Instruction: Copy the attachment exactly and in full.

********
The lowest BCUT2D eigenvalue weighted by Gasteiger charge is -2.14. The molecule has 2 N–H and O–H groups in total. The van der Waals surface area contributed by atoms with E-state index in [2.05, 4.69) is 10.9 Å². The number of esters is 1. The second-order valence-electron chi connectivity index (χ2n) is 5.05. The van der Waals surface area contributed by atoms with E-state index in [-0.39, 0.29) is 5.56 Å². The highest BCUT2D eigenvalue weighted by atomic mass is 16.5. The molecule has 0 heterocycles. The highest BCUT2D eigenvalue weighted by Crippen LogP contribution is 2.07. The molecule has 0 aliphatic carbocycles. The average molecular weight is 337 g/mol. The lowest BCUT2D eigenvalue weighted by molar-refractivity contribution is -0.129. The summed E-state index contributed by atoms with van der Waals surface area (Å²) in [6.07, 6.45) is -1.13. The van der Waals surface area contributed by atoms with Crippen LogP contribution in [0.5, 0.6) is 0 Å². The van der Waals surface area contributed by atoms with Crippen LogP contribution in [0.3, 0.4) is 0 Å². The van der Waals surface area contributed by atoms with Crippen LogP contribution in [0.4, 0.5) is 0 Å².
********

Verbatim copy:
The lowest BCUT2D eigenvalue weighted by Gasteiger charge is -2.14. The molecule has 2 N–H and O–H groups in total. The van der Waals surface area contributed by atoms with E-state index in [2.05, 4.69) is 10.9 Å². The number of esters is 1. The second-order valence-electron chi connectivity index (χ2n) is 5.05. The van der Waals surface area contributed by atoms with E-state index in [-0.39, 0.29) is 5.56 Å². The highest BCUT2D eigenvalue weighted by atomic mass is 16.5. The molecule has 0 heterocycles. The highest BCUT2D eigenvalue weighted by Crippen LogP contribution is 2.07. The molecule has 0 aliphatic carbocycles. The average molecular weight is 337 g/mol. The lowest BCUT2D eigenvalue weighted by molar-refractivity contribution is -0.129. The summed E-state index contributed by atoms with van der Waals surface area (Å²) in [6.07, 6.45) is -1.13. The van der Waals surface area contributed by atoms with Crippen LogP contribution in [0.5, 0.6) is 0 Å². The van der Waals surface area contributed by atoms with Crippen LogP contribution in [0.3, 0.4) is 0 Å². The van der Waals surface area contributed by atoms with Crippen LogP contribution in [0.4, 0.5) is 0 Å².